Councils’ kitchen sold for $1?

Celebrity chef Gabriel Gate and Victoria University students at the opening of Community Chef. Photo: Victorian Government

By Cam Lucadou-Wells and Goya Dmytryshchak

The State Opposition has called for a Parliamentary inquiry into the Government’s purported buy-out of a financially-stricken catering kitchen part-owned by Greater Dandenong Council for as little as $1.

Opposition health spokesperson Georgie Crozier says the inquiry is needed to “get to the bottom” of the proposed sell-off of Community Chef – which is said to be on the brink of receivership.

“The Andrews Government has many questions to answer including plans to buy Community Chef for the reported peppercorn amount of just $1.”

Community Chef is a joint enterprise owned by 16 local councils which provides more than 1.2 million meals a year for Meals on Wheels, aged care homes and hospitals.

After opening in 2010, it has been propped up by a $2.9 million “recallable grant” from the Department of Health and Human Services.

It also reportedly owes $7 million to banks.

Greater Dandenong councillor Peter Brown said the council, with about 10 per cent shareholding, would be exposed to about $700,000 of the bank debt.

As a shareholder, the council may also be exposed to “unknown” other liabilities, Cr Brown said.

He said the enterprise was close to trading insolvent but for an emergency bailout by its stakeholders in 2019.

“It’s been trading at a loss for quite some time.

“We’re mad if we don’t sell it.”

The take-over would be a “great public benefit” by continuing the supply of “critical” hospital meals and Meals on Wheels food to vulnerable clients, he said.

Cr Tim Dark said Greater Dandenong was “behind by several hundred thousand dollars” since the kitchen opened in 2010.

It was preferable to sell Community Chef to the State Government for $1, rather than put it into receivership and jeopardise the supply of meals, Cr Dark said.

“Thousands of meals have been provided for people in the community, so arguably we’ve done well out of it.”

Greater Dandenong Council declined to comment on Community Chef, referring Star Journal to the DHHS.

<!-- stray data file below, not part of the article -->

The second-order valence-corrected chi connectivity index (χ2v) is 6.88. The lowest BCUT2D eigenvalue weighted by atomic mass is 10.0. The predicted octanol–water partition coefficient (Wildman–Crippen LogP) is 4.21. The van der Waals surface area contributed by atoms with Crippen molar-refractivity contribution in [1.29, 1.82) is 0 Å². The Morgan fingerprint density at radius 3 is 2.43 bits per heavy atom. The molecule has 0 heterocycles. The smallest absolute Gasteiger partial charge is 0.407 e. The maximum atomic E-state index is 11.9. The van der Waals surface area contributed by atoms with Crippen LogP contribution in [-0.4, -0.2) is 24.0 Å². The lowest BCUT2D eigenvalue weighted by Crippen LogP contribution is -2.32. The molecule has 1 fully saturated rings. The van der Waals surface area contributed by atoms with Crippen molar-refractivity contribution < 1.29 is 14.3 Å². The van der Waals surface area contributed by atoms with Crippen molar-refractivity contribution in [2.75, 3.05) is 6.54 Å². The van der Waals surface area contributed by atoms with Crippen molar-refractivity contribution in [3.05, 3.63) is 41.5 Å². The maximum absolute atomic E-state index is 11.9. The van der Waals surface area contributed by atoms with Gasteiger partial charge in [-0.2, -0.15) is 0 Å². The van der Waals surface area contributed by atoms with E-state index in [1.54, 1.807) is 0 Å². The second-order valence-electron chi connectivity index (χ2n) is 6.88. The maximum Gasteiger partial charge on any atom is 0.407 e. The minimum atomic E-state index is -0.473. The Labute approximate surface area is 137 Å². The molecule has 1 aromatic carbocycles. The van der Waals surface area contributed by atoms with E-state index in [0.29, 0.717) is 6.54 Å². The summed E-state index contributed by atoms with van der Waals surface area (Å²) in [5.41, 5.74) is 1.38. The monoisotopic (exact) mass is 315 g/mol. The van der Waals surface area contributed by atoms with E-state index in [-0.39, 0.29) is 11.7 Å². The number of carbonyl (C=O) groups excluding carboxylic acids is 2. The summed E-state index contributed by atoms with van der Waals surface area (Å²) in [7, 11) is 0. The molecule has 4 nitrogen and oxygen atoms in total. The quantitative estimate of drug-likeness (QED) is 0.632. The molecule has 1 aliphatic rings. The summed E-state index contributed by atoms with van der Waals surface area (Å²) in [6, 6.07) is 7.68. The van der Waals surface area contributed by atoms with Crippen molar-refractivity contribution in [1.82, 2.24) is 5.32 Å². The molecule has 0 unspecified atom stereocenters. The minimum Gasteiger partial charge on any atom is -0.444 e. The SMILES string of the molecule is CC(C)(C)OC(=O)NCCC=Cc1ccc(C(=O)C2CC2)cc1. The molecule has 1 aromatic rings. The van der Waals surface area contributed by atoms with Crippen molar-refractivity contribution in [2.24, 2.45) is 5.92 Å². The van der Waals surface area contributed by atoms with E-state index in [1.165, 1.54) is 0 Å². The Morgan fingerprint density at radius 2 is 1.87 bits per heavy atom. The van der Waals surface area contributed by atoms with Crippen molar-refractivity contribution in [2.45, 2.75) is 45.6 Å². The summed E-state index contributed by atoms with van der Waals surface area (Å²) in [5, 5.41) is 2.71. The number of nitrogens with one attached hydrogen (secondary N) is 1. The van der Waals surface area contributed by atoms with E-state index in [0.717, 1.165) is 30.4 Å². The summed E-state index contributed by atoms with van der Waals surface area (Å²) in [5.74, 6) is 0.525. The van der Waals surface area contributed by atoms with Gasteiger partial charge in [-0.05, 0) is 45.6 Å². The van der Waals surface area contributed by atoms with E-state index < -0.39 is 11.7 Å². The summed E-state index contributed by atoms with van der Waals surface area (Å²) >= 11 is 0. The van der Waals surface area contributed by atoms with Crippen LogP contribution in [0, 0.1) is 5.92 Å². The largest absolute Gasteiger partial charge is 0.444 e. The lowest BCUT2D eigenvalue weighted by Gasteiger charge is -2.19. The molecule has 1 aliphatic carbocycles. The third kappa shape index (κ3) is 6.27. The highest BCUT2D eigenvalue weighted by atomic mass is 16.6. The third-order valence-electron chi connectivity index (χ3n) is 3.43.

A Victorian Government spokesperson said the DHHS was examining ways to “boost capacity in our hospitals – including ensuring appropriate meal services are available”.

Health Minister Jenny Mikakos told a press conference on 16 April that the Government would “consider what’s the best value for taxpayers”. She added she wouldn’t discuss the “commercial in confidence” matter.

Community Chef chief executive Joe Ciccarone declined to comment on the proposed sale.

Meanwhile, Ms Crozier has called for the inquiry to include the controversial shutdown of Dandenong South commercial caterer I Cook Foods by health authorities and Greater Dandenong Council in 2019.

I Cook Foods is regarded as a chief rival of Community Chef.

Ms Crozier says she’s still awaiting “answers” from her FOI request for emails between Health Minister Jenny Mikakos, Chief Health Officer Brett Sutton and the DHHS departmental secretary relating to I Cook Foods.

“You have an organisation that’s running up millions of dollars of liabilities that the Government is willing to write it off – while a legitimate business has gone down in the process.

“The Victorian public deserve to know what’s going on.”

On 14 April, Health Minister Jenny Mikakos was quizzed about calls for a police investigation into claims that Greater Dandenong food inspectors planted a slug in the I Cook Foods factory prior to its shutdown.

Ms Mikakos said the matter had been “concluded” by anti-corruption body IBAC.

She said it had also been investigated by Victoria Police – though I Cook Foods says the investigation is still afoot.

“If some individual has new evidence, that’s up to them to refer to Victoria Police,” Ms Mikakos said.

“There’s litigation pending with the Department (of Health and Human Services) so I’ll limit my comments to what I can say.”

Greater Dandenong Council has fended off allegations of a conflict of interest in closing down I Cook Foods.

It self-referred the allegations to IBAC, which passed on the claims to the State Ombudsman.

The State Ombudsman found no further investigation was warranted, the council has stated.

The council later dropped all 96 food-safety charges levelled at I Cook Foods after alleged links to a listeria-related death of an elderly hospital patient.